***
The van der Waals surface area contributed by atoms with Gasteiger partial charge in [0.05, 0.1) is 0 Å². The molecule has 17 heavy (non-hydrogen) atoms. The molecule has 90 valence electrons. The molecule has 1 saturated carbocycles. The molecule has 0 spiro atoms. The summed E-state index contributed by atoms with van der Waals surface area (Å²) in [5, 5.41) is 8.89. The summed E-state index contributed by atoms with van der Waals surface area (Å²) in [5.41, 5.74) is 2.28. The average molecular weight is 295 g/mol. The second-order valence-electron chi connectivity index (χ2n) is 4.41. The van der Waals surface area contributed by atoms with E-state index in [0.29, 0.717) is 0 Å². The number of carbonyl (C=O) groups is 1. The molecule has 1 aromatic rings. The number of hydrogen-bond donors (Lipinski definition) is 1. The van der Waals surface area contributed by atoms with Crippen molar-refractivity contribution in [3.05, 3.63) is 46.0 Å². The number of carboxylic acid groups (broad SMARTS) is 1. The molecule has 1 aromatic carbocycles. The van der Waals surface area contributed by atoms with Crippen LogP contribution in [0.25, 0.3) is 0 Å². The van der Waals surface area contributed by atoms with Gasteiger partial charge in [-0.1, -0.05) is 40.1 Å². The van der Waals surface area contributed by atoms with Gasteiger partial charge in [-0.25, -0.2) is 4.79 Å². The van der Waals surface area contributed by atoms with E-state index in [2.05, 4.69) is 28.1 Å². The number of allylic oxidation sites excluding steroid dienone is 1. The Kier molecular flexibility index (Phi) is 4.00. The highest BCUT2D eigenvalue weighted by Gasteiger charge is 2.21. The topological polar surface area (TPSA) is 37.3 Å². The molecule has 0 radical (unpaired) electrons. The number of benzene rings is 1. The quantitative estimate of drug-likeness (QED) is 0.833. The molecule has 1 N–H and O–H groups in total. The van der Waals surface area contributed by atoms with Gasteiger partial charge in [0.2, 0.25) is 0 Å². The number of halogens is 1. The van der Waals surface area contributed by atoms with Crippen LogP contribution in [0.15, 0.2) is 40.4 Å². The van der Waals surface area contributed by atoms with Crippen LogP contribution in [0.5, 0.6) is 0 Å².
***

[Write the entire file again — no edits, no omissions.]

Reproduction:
The van der Waals surface area contributed by atoms with Gasteiger partial charge in [0.05, 0.1) is 0 Å². The molecule has 17 heavy (non-hydrogen) atoms. The molecule has 90 valence electrons. The molecule has 1 saturated carbocycles. The molecule has 0 spiro atoms. The summed E-state index contributed by atoms with van der Waals surface area (Å²) in [5, 5.41) is 8.89. The summed E-state index contributed by atoms with van der Waals surface area (Å²) in [5.41, 5.74) is 2.28. The average molecular weight is 295 g/mol. The second-order valence-electron chi connectivity index (χ2n) is 4.41. The van der Waals surface area contributed by atoms with E-state index in [0.29, 0.717) is 0 Å². The number of carbonyl (C=O) groups is 1. The molecule has 1 aromatic rings. The number of hydrogen-bond donors (Lipinski definition) is 1. The van der Waals surface area contributed by atoms with Crippen molar-refractivity contribution in [3.05, 3.63) is 46.0 Å². The number of carboxylic acid groups (broad SMARTS) is 1. The molecule has 1 aromatic carbocycles. The van der Waals surface area contributed by atoms with Crippen LogP contribution in [0.25, 0.3) is 0 Å². The van der Waals surface area contributed by atoms with Gasteiger partial charge in [-0.1, -0.05) is 40.1 Å². The van der Waals surface area contributed by atoms with Gasteiger partial charge in [-0.25, -0.2) is 4.79 Å². The van der Waals surface area contributed by atoms with E-state index in [2.05, 4.69) is 28.1 Å². The number of allylic oxidation sites excluding steroid dienone is 1. The Kier molecular flexibility index (Phi) is 4.00. The highest BCUT2D eigenvalue weighted by Gasteiger charge is 2.21. The topological polar surface area (TPSA) is 37.3 Å². The molecule has 0 radical (unpaired) electrons. The number of benzene rings is 1. The quantitative estimate of drug-likeness (QED) is 0.833. The molecule has 1 N–H and O–H groups in total. The van der Waals surface area contributed by atoms with Gasteiger partial charge in [0.2, 0.25) is 0 Å². The number of halogens is 1. The van der Waals surface area contributed by atoms with Crippen LogP contribution in [0.15, 0.2) is 40.4 Å². The van der Waals surface area contributed by atoms with Crippen LogP contribution in [0.5, 0.6) is 0 Å².